He said California shouldn’t be rushing to impose stricter limits on state-regulated mortgage lenders, as that’ll create an uneven playing field because most larger lenders are regulated by the federal government and not the state — almost exactly what the governor said in vetoing such a bill in September. State-specific legislation will only harm the prospects for California’s housing market’s recovery, he insisted.

Government should work to educate consumers about the loans they’re buying and enforce new underwriting and disclosure requirements, not ban certain kinds of loans, he said. Machado said he’s fascinated by consumer advocates who come before his committee simultaneously asking for more restrictions on loan products and better access to loans — “a very interesting dichotomy.”

Machado noted Gov. Arnold Schwarzenegger has signalled that he wants mortgage-crisis bills to be included in the upcoming special session, and surely some of the bills vetoed within the past two months will be brought forward again. But lawmakers shouldn’t rush into this, he said, during “a period of realignment of the very fundamentals of our economy” lest they set about rebuilding the status quo on still-shifting foundations.

So perhaps “a little more attention to the state budget might be time better spent,” he said, not a “two, two and two” debate over mortgage finance.


Record number of Californians register to vote

This just came out from the Secretary of State: A record number of Californians — 17.3 million — have registered to vote.

Decline to state voters continue to expand their share of the electorate while Democrats posted a 1.4 percentage point gain since 2004. Republicans lost ground as the party’s share declined 3.3 percentage points in the same time period.

Here is Secretary of State Debra Bowen’s press release:

SACRAMENTO – More than one million Californians have registered to vote since September 5, catapulting the state’s total number of registered voters to an all-time high of more than 17.3 million.  That’s according to Secretary of State Debra Bowen’s final report of registration for the November 4 General Election, which was released today.

“It’s great to see so many Californians taking an active role in their democracy,” said Secretary Bowen, California’s chief elections officer.  “Voter interest in this historic election is enormous and I expect to see a record number of Californians cast ballots on Tuesday. Thanks to everyone – including community groups, elections workers, campaigns, schools, and businesses – who helped register so many new California voters.”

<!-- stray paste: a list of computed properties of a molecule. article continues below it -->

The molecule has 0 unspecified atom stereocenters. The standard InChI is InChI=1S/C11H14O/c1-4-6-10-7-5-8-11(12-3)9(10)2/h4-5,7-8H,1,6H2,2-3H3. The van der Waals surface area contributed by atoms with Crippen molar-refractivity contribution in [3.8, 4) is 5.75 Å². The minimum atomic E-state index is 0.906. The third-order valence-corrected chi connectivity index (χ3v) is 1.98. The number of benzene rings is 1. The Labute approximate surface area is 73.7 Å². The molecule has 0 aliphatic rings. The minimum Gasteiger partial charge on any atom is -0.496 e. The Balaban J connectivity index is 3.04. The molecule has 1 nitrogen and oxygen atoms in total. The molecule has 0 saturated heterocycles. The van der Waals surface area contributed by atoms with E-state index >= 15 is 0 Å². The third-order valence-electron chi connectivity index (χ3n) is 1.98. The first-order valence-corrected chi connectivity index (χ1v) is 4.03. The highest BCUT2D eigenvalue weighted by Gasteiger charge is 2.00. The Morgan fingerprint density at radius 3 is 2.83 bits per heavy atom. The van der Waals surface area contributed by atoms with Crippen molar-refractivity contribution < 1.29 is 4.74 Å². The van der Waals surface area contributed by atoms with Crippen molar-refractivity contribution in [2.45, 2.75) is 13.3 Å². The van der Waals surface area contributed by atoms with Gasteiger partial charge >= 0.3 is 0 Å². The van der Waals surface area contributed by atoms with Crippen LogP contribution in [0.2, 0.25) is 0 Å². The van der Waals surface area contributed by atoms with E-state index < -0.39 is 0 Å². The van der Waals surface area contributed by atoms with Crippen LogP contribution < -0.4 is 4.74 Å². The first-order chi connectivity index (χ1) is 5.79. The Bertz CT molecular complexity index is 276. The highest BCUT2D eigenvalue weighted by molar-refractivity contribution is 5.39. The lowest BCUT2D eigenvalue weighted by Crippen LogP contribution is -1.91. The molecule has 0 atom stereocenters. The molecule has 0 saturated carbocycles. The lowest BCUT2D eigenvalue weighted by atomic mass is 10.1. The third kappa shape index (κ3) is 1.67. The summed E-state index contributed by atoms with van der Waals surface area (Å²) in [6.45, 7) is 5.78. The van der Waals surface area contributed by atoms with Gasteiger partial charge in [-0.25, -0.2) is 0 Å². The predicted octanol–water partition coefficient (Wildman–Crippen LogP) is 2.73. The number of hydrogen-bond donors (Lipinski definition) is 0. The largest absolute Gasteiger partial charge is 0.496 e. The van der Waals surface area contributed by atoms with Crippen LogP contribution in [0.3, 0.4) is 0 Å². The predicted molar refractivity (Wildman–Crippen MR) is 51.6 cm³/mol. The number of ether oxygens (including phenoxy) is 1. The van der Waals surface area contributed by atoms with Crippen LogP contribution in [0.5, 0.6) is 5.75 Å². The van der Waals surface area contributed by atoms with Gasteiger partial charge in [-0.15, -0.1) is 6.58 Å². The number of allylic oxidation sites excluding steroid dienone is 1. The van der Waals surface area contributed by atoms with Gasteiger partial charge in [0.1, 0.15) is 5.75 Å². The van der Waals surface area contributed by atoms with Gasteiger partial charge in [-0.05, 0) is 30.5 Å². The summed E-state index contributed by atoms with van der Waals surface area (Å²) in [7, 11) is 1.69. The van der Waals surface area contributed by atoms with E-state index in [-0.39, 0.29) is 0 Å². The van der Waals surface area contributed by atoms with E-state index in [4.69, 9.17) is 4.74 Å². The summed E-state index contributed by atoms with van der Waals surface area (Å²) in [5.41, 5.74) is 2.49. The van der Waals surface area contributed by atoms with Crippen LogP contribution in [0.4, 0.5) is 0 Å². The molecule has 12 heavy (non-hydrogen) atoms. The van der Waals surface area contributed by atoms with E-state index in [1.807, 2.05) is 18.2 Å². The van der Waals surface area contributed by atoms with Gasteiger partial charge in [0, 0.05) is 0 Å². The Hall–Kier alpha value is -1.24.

The final report includes data gathered through the October 20 close of registration for the general election.  It reflects updates to voter rolls, including the removal of registrants who have passed away, moved out of the state, or have been determined to be ineligible to vote, as well as the addition of new registrants.

The state now has 17,304,091 million registered voters – almost 747,000 more than it had at this time before the general election four years ago.  The percentage of people who are eligible to vote and are registered is 74.6% now; it was 75% just before the 2004 general election.

The previous voter registration record in California was 16.6 million in February 2005.

Registration has been climbing all year, with more than 1.7 million new voters registering since January.

Following are the registration totals for the six qualified political parties and voters who have declined to state their political affiliation. Continue Reading


Bad, bad frog featured in East Bay Parks campaign brochure

An astute reader points out that you would not want to find in East Bay streams the frog pictured in the lovely colored fold-out brochure promoting Measure WW, the East Bay Regional Park District’s $250 million bond measure.

Times animal columnist Gary Bogue confirms the photo is indeed of an African clawed frog, a non-native species that threatens indigenous frogs and small fish.

It’s a definite pest in California creeks, streams and ponds, Bogue says. He called it the “Frog from Hell.”

“You used to be able to buy them in pet stores back in the 1960s, then lots got released in local streams and away they went,” Bogue said. (Click here to read about the frog on Wikipedia.)

You can no longer buy these frogs in California but a batch of them still live in a lake in Golden Gate Park despite pleas to eradicate them.

East Bay Regional Parks, of course, has strict policies against the introduction of non-native species into its parks.

The Measure WW brochure picture was very likely an innocent mistake by a graphic designer who used  stock frog photo, said East Bay Regional Park District Trustee Doug Siden of Alameda.

What? Not everyone knows the difference between an African clawed frog and a California red-legged frog?


Measure WW campaign consultant John Whitehurst takes responsibility for the “Frog from Hell” picture and promises he will take an amphibian identification class right after the election.

“I’m guilty, I confess,” he said. “Hey, I wanted to send a message to voters that if Measure WW doesn’t pass, the parks will croak!”